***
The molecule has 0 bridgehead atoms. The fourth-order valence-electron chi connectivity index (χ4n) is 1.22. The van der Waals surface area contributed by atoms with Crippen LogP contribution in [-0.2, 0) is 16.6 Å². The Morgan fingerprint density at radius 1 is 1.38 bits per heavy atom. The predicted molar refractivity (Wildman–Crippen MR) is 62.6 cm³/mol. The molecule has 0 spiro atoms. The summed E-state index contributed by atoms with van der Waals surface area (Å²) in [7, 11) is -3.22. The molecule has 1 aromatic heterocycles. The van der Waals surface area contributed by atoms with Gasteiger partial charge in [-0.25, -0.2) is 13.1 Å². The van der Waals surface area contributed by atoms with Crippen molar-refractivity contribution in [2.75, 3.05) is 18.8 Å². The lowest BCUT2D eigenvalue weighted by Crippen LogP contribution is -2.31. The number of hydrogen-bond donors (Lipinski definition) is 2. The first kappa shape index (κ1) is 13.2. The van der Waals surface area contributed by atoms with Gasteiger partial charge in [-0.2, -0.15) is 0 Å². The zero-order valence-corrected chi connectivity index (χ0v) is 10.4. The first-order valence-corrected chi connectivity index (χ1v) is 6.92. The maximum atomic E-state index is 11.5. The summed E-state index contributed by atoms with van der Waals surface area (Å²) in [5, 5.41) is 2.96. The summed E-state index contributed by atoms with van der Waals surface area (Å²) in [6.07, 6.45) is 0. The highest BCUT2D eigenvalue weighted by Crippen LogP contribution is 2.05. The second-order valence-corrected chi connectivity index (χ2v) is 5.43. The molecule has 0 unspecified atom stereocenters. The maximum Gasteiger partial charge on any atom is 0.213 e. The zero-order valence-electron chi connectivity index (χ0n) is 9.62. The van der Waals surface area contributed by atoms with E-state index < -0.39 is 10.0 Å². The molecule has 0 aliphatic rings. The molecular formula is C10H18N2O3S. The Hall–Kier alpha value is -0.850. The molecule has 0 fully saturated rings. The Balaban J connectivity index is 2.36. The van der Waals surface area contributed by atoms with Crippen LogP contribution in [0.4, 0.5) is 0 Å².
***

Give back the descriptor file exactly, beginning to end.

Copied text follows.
The molecule has 0 bridgehead atoms. The fourth-order valence-electron chi connectivity index (χ4n) is 1.22. The van der Waals surface area contributed by atoms with Crippen LogP contribution in [-0.2, 0) is 16.6 Å². The Morgan fingerprint density at radius 1 is 1.38 bits per heavy atom. The predicted molar refractivity (Wildman–Crippen MR) is 62.6 cm³/mol. The molecule has 0 spiro atoms. The summed E-state index contributed by atoms with van der Waals surface area (Å²) in [7, 11) is -3.22. The molecule has 1 aromatic heterocycles. The van der Waals surface area contributed by atoms with Gasteiger partial charge in [-0.25, -0.2) is 13.1 Å². The van der Waals surface area contributed by atoms with Crippen molar-refractivity contribution in [2.75, 3.05) is 18.8 Å². The lowest BCUT2D eigenvalue weighted by Crippen LogP contribution is -2.31. The number of hydrogen-bond donors (Lipinski definition) is 2. The first kappa shape index (κ1) is 13.2. The van der Waals surface area contributed by atoms with Gasteiger partial charge in [-0.2, -0.15) is 0 Å². The zero-order valence-corrected chi connectivity index (χ0v) is 10.4. The first-order valence-corrected chi connectivity index (χ1v) is 6.92. The maximum atomic E-state index is 11.5. The summed E-state index contributed by atoms with van der Waals surface area (Å²) in [5, 5.41) is 2.96. The summed E-state index contributed by atoms with van der Waals surface area (Å²) in [6.07, 6.45) is 0. The highest BCUT2D eigenvalue weighted by Crippen LogP contribution is 2.05. The second-order valence-corrected chi connectivity index (χ2v) is 5.43. The molecule has 0 unspecified atom stereocenters. The maximum Gasteiger partial charge on any atom is 0.213 e. The zero-order valence-electron chi connectivity index (χ0n) is 9.62. The van der Waals surface area contributed by atoms with E-state index < -0.39 is 10.0 Å². The molecule has 0 aliphatic rings. The molecular formula is C10H18N2O3S. The Hall–Kier alpha value is -0.850. The molecule has 0 fully saturated rings. The Balaban J connectivity index is 2.36. The van der Waals surface area contributed by atoms with Crippen LogP contribution in [0.4, 0.5) is 0 Å².